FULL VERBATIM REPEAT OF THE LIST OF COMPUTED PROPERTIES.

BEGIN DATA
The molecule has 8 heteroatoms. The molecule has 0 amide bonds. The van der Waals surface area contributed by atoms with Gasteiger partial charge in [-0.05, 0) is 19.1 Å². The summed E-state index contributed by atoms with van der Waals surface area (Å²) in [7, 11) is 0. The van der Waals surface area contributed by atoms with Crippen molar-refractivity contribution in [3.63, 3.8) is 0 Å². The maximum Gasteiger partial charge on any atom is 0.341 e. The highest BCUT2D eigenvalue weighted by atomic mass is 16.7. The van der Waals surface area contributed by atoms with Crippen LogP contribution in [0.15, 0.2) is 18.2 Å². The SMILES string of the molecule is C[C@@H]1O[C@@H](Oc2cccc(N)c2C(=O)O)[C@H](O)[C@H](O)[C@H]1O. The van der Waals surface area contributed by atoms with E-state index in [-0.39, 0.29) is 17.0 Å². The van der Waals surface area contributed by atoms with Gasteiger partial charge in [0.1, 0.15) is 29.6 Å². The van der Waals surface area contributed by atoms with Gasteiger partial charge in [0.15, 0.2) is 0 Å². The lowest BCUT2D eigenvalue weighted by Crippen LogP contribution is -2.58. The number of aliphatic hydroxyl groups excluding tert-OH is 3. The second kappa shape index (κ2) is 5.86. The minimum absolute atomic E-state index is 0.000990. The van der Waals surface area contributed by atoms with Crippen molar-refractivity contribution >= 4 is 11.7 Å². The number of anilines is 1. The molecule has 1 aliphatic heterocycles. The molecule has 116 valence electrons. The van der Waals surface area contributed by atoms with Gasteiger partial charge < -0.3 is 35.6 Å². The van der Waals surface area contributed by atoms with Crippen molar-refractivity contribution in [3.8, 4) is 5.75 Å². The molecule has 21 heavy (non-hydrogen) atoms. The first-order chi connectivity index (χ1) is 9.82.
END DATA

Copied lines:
The molecule has 8 heteroatoms. The molecule has 0 amide bonds. The van der Waals surface area contributed by atoms with Gasteiger partial charge in [-0.05, 0) is 19.1 Å². The summed E-state index contributed by atoms with van der Waals surface area (Å²) in [7, 11) is 0. The van der Waals surface area contributed by atoms with Crippen molar-refractivity contribution in [3.63, 3.8) is 0 Å². The maximum Gasteiger partial charge on any atom is 0.341 e. The highest BCUT2D eigenvalue weighted by atomic mass is 16.7. The van der Waals surface area contributed by atoms with Crippen LogP contribution in [0.15, 0.2) is 18.2 Å². The SMILES string of the molecule is C[C@@H]1O[C@@H](Oc2cccc(N)c2C(=O)O)[C@H](O)[C@H](O)[C@H]1O. The van der Waals surface area contributed by atoms with E-state index in [-0.39, 0.29) is 17.0 Å². The van der Waals surface area contributed by atoms with Gasteiger partial charge in [0.1, 0.15) is 29.6 Å². The van der Waals surface area contributed by atoms with Gasteiger partial charge in [0.15, 0.2) is 0 Å². The lowest BCUT2D eigenvalue weighted by Crippen LogP contribution is -2.58. The number of aliphatic hydroxyl groups excluding tert-OH is 3. The second kappa shape index (κ2) is 5.86. The minimum absolute atomic E-state index is 0.000990. The van der Waals surface area contributed by atoms with Crippen molar-refractivity contribution >= 4 is 11.7 Å². The number of anilines is 1. The molecule has 1 aliphatic heterocycles. The molecule has 116 valence electrons. The van der Waals surface area contributed by atoms with Gasteiger partial charge < -0.3 is 35.6 Å². The van der Waals surface area contributed by atoms with Crippen molar-refractivity contribution in [3.8, 4) is 5.75 Å². The molecule has 21 heavy (non-hydrogen) atoms. The first-order chi connectivity index (χ1) is 9.82.